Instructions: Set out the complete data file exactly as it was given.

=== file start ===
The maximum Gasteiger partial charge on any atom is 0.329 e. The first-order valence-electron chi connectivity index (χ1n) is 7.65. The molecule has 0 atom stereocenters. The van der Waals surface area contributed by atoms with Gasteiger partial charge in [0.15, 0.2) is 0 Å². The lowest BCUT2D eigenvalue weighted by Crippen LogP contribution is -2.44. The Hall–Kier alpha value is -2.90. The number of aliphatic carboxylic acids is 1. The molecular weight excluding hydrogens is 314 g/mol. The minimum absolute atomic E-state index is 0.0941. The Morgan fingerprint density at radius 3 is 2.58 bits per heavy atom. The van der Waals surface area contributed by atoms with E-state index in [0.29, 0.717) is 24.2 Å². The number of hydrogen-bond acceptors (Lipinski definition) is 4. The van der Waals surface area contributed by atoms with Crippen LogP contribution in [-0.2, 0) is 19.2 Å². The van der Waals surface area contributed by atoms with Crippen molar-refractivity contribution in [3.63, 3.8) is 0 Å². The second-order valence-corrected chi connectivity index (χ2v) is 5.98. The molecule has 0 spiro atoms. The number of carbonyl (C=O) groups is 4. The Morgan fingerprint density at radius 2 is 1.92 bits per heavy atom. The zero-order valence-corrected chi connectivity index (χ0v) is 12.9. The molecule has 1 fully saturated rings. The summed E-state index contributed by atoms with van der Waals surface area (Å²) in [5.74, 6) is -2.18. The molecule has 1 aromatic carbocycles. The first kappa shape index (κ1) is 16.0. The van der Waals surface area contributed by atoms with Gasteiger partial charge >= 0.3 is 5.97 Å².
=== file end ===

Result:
The maximum Gasteiger partial charge on any atom is 0.329 e. The first-order valence-electron chi connectivity index (χ1n) is 7.65. The molecule has 0 atom stereocenters. The van der Waals surface area contributed by atoms with Gasteiger partial charge in [0.15, 0.2) is 0 Å². The lowest BCUT2D eigenvalue weighted by Crippen LogP contribution is -2.44. The Hall–Kier alpha value is -2.90. The number of aliphatic carboxylic acids is 1. The molecular weight excluding hydrogens is 314 g/mol. The minimum absolute atomic E-state index is 0.0941. The Morgan fingerprint density at radius 3 is 2.58 bits per heavy atom. The van der Waals surface area contributed by atoms with E-state index in [0.29, 0.717) is 24.2 Å². The number of hydrogen-bond acceptors (Lipinski definition) is 4. The van der Waals surface area contributed by atoms with Crippen LogP contribution in [-0.2, 0) is 19.2 Å². The van der Waals surface area contributed by atoms with Crippen molar-refractivity contribution in [3.63, 3.8) is 0 Å². The second-order valence-corrected chi connectivity index (χ2v) is 5.98. The molecule has 0 spiro atoms. The number of carbonyl (C=O) groups is 4. The Morgan fingerprint density at radius 2 is 1.92 bits per heavy atom. The zero-order valence-corrected chi connectivity index (χ0v) is 12.9. The molecule has 1 fully saturated rings. The summed E-state index contributed by atoms with van der Waals surface area (Å²) in [5.74, 6) is -2.18. The molecule has 1 aromatic carbocycles. The first kappa shape index (κ1) is 16.0. The van der Waals surface area contributed by atoms with Gasteiger partial charge >= 0.3 is 5.97 Å².